Scribble, Assembly Roxy, Review

Rating (out of 5)
Show info
Andy Edwards and Amy Gilmarten
Andy Edwards (writer), Amy Gilmarten (director), Rachel D'Arcy (Producer), Blair Coron (composer), Jenny Booth (designer), Rachel D’Arcy (producer).
Alan MacKenzie (Ross), Nicola Roy (guest actor).
Running time

With a business-like desk and bulletin board with map, photographs, a bran flakes packet and fairy lights, we could be in for a lecture or a crime procedural drama.

It is introduced by Nicola Roy, the actor who has been parachuted into the support role. She explains that she has not seen the script (draft 49) and will be responding to prompts.

Ross enters and nervously breaks the ice with a couple of stolen Fringe jokes. He is a slightly geeky, PhD candidate in cosmology who has things on his mind; big things like space and gravity, but also how smaller things work, like anxiety and bran flakes.

Also in his head is absent girlfriend Fiona, teaching in China. “I love her” and “we are still together” he repeats. He has methods of coping and channels the energy of his anxiety through a touchstone that is the centre of his world. Rules help too, but intrusive thoughts can break in - obsessive compulsions which are revealed as much darker and more disturbing than simply which cereal to buy.

His thoughts will put him at risk and at the focus of a potentially criminal inquiry in his own mind as the supporting actor questions him. He needs a scribbled shape, a device to monitor and control his errant feelings.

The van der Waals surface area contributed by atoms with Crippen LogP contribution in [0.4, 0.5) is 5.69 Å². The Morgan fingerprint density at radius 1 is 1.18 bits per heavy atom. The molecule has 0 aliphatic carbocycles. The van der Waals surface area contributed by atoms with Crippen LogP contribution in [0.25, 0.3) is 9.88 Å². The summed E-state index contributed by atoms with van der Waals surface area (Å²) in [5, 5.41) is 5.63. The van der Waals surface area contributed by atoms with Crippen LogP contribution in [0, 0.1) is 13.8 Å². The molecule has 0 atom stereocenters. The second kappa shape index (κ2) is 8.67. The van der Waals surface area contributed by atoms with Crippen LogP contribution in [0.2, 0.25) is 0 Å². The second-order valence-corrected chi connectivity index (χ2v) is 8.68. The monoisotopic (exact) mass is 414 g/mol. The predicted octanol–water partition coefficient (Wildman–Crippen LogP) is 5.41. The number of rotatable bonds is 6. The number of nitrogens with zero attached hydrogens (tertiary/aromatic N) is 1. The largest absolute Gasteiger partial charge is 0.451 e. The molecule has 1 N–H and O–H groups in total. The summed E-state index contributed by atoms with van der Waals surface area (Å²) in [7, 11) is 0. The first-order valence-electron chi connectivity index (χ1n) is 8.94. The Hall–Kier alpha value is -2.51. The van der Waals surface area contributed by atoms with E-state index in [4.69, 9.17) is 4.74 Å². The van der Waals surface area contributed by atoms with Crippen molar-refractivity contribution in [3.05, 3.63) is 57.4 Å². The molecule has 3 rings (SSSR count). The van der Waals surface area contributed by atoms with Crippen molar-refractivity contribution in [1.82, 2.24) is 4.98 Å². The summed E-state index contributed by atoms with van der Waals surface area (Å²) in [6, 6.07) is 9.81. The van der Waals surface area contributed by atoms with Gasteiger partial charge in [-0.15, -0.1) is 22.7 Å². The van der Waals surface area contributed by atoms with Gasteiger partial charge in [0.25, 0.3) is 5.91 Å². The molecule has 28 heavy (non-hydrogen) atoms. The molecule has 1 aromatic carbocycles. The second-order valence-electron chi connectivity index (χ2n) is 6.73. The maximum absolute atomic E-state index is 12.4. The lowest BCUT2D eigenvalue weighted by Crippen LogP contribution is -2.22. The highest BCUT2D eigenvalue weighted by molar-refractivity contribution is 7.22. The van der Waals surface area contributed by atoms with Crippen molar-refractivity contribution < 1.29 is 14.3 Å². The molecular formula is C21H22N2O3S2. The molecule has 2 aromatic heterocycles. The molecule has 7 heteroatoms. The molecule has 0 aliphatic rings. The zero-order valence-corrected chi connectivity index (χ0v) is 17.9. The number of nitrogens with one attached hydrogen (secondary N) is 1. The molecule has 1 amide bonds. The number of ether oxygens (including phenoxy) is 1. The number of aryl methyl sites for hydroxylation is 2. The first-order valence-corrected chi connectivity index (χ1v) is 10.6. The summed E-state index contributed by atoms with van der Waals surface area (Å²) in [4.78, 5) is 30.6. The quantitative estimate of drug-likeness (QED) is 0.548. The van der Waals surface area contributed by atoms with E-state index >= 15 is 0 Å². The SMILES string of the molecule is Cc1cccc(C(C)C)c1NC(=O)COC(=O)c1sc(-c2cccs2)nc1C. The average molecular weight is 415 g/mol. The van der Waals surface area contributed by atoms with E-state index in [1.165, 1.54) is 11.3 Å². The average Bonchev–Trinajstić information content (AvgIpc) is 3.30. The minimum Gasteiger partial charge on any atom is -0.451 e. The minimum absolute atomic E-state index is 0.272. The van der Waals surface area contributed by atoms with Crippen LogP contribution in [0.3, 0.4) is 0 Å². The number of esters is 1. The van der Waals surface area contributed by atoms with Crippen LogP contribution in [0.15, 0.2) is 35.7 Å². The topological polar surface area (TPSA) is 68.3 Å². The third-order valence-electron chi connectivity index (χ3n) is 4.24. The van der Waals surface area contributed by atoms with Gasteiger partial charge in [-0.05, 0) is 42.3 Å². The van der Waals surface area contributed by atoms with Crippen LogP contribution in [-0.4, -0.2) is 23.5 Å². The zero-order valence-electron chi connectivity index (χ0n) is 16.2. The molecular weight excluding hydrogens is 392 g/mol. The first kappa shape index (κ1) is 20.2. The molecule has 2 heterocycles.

The production has some innovative elements and there is some nice tension in the thread that is pulled in the middle section, but it runs out of ideas and content towards the end.

The notion of the play and supporting actor changing is to represent that our mental health is different every day. As audience members only see one version it’s unlikely to add anything to their experience.

The actors put in good performances, but ultimately as Ross himself says it’s a “frustrating piece to watch”. It’s a production that isn’t likely to mean much to anyone other than its creators and does little to add to the discourse on this area of mental health.

While this first winner of the Assembly Roxy Theatre Award looks good on paper, Scribble is intentionally messy and unfinished and it’s not clear whether anything pleasingly artistic will come of it.

Show Times: 3 – 27 (not 15, 22) August 2017 at 3.50 pm.

Tickets: £9 (£8) to £11 (£10).

Suitability: 16+